When empathy doesn't happen people are trapped in toxic relationships. Trouble in couple's relationships invariably means that the empathy-dynamic between them has gotten out of whack. Lisa and John have been together for nine years. They are continually in each others company, but seldom in sync. They mirror many of each other's interests--pursuing independent business careers, eating similar diets, accompanying each other on obligatory family visits, vacationing together to their favorite Caribbean isles. But they never listen to one another and exchange appreciative recognitions for being understood by the other. They never say to one another in any form: "Thanks so much for hearing me. I really feel understood." Instead each carries such loads of resentment toward the other that they may use any given moment of the other's vulnerability to point out just how he or she "has never been there when needed." In fact, either of them was quite capable of making things more difficult when being helpful was poignantly indicated. In an unguarded almost-tender moment, John said that he appreciated Lisa having taken the day off to be with him when he was in the hospital for a gall bladder operation. Lisa felt compelled to point out that she had only gone because he had hassled her so badly when she didn't accompany him the last time he was in the hospital, and she didn't want to go through that torture again. Lisa gave John a non-empathic, hostile response to his appreciation, making him feel like a fool for having spoken positively of her. Rather than enjoying his good will--a precious commodity in this family--it is thrown back at him as trash. John and Lisa are caught in a non-empathic mirroring. They are each too scared, too vulnerable, to trust themselves to be open to receiving each other honestly within the moment and reflecting candidly their experiences to one another. So they interrupt a flow of confirmation and acceptance to fall into the more familiar posture of making regressed rehashes of old hurtful behaviors.

When empathy is lost nations destroy each other. On the international scene, the major conflicts can be seen as consequences of the dearth of empathy. Bosnia, Serbia, and Croatia are still fresh examples of how fighting and killing can be sustained beyond all reason when each side is propelled by archaic grievances and hatreds, each side taking every advantage to bring havoc, pain, and death upon those who have hurt them. Often, we watched the parade of tragedy on television, angry fighting men, the listless women and children, and the embattled elderly, as though they were our siblings, parents, cousins and friends. We wondered how is it possible that these people--seemingly so like us--can inflict and endure torture, starvation and murder on each other, and each other's children, rather than find a peaceful way to live together, even as they had just a few years before. Apparently, they became as enemies must always become in order for people to bear to inflict pain and destruction on one another: persons for whom all empathy is rejected, persons "not-like-us," objectified beings who are seen only as threats to each other's safety. The depersonalization of the enemy is so complete that to see them as people-like-oneself would seem traitorous to one's own community.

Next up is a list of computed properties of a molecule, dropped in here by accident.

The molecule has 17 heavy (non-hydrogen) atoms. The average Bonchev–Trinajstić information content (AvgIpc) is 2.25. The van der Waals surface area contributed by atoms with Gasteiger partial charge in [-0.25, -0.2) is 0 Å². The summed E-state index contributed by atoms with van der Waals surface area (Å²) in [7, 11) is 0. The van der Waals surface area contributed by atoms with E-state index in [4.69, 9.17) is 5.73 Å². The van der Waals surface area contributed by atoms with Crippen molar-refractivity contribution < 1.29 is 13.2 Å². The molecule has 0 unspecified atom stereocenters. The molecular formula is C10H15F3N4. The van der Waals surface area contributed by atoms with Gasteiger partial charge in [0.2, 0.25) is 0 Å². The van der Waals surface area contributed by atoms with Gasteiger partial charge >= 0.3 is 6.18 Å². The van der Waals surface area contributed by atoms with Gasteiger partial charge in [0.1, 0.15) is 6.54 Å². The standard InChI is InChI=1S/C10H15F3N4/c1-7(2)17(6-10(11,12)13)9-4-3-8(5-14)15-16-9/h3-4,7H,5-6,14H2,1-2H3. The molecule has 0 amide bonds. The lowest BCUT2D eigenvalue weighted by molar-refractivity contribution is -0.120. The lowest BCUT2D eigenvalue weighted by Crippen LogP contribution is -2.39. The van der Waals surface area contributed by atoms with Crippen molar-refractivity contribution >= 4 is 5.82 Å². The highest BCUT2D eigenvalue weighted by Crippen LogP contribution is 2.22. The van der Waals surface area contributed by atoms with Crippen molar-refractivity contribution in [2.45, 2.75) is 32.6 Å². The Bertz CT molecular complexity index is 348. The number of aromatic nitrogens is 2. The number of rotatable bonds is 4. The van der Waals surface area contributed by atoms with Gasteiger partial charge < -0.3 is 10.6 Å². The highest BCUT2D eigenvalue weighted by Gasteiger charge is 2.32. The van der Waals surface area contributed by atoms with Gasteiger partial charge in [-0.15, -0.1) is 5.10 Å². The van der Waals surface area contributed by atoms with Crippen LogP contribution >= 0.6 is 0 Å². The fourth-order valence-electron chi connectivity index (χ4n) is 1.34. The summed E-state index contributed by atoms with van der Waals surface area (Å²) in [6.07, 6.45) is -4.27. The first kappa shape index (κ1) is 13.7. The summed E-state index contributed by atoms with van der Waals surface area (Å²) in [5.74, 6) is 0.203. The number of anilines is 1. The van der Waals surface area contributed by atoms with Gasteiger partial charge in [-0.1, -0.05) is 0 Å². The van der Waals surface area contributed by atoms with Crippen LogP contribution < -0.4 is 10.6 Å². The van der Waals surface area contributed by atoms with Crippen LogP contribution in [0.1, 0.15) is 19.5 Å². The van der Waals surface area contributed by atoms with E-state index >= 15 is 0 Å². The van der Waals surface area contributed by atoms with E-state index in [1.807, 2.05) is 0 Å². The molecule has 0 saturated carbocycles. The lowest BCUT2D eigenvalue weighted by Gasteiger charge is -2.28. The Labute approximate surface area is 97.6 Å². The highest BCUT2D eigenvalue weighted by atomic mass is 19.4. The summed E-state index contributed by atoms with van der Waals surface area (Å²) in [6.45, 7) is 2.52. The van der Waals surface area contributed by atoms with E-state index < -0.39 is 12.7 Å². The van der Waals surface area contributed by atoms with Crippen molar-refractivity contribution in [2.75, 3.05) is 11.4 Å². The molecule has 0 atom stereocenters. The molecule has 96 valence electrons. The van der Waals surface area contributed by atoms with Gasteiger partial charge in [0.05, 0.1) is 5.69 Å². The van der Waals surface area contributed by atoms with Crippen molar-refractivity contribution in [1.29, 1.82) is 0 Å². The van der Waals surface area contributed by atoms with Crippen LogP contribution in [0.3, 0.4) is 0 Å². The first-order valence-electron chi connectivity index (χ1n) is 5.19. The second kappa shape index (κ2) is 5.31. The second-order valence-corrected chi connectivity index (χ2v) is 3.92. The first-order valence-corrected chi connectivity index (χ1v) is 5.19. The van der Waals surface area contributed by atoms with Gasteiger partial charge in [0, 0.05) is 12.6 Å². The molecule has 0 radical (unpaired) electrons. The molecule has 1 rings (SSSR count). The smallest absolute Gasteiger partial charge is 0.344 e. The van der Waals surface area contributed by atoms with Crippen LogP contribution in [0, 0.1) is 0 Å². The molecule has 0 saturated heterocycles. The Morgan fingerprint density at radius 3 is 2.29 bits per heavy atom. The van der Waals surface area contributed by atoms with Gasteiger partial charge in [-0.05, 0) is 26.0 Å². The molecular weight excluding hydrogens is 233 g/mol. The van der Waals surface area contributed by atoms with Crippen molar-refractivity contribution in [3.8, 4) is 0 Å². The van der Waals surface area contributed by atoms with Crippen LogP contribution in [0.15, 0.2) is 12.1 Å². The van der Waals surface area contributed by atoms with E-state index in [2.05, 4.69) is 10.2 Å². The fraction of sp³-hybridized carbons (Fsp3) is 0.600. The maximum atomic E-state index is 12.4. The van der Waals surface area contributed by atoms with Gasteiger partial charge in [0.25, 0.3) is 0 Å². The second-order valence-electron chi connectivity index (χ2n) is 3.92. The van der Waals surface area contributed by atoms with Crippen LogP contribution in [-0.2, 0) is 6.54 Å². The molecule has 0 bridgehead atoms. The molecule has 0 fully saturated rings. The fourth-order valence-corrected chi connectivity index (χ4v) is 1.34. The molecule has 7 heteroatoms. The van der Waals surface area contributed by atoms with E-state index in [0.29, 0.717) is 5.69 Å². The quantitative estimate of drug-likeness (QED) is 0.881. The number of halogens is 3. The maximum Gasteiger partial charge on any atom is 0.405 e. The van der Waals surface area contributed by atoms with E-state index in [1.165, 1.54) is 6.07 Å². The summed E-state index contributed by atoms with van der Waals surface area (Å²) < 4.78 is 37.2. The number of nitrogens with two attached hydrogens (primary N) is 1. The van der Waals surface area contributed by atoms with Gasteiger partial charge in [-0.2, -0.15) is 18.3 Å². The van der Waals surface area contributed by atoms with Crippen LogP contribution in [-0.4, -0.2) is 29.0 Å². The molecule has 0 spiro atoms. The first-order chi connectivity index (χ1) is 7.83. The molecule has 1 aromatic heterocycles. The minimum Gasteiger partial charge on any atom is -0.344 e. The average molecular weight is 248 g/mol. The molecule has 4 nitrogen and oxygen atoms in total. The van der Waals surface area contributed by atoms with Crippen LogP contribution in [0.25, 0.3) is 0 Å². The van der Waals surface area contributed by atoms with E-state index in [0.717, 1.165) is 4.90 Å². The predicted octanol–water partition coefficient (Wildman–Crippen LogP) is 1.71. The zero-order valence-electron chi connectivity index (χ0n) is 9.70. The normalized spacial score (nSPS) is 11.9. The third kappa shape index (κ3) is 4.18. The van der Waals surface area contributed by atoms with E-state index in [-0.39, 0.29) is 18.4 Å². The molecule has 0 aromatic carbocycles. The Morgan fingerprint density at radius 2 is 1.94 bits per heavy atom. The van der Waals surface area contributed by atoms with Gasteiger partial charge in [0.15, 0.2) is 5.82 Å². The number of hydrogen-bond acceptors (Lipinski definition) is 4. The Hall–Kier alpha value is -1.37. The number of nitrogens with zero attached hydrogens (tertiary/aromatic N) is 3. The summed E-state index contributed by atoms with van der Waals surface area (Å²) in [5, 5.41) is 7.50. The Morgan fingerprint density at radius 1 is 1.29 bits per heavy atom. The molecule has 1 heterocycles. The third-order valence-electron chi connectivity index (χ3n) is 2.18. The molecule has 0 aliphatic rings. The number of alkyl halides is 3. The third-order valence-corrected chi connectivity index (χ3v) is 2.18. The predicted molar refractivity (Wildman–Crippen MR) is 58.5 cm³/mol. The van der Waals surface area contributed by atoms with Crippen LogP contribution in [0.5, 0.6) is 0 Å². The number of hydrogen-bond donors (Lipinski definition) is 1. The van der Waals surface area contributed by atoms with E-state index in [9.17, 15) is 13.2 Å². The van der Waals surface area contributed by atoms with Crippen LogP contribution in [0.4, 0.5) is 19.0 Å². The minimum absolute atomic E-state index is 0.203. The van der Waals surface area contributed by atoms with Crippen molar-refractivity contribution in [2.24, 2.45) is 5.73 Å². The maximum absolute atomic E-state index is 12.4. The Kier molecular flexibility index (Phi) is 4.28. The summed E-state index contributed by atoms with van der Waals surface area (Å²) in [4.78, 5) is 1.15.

We do not come into the world prepared to be empathic to our parents. It is supposed to be the other way around. The first responsibility of parents is to be empathic to their children. An empathic mother has the capacity for a healthy symbiotic response to her child. Often an infant whimpers a bit, then softly cries. The mother notes the whimpering, but does not respond immediately, knowing that babies express mild stomach discomfort or crampiness from being too long in one position, and this unrest may soon pass. When her baby continues crying, she checks for a possible diaper change, and lacking that need, she imagines he might be hungry. The infant is taken gently and firmly to the mother's breast, where he gropes for the nipple frantically, latches on, and with gurgles and sighs begins contentedly to nurse. This mother is a model of empathy, she has taken in the condition of the baby, attuned to his feelings and responded in the way that mothers can give the infant reassurance--by meeting her child's needs. She meets them so exquisitely, that we may think of the child experiencing satisfaction as an act by which the infant feels his own power. After all, he cried and his hunger was satisfied--such a direct result of one actions would make anyone feel powerful.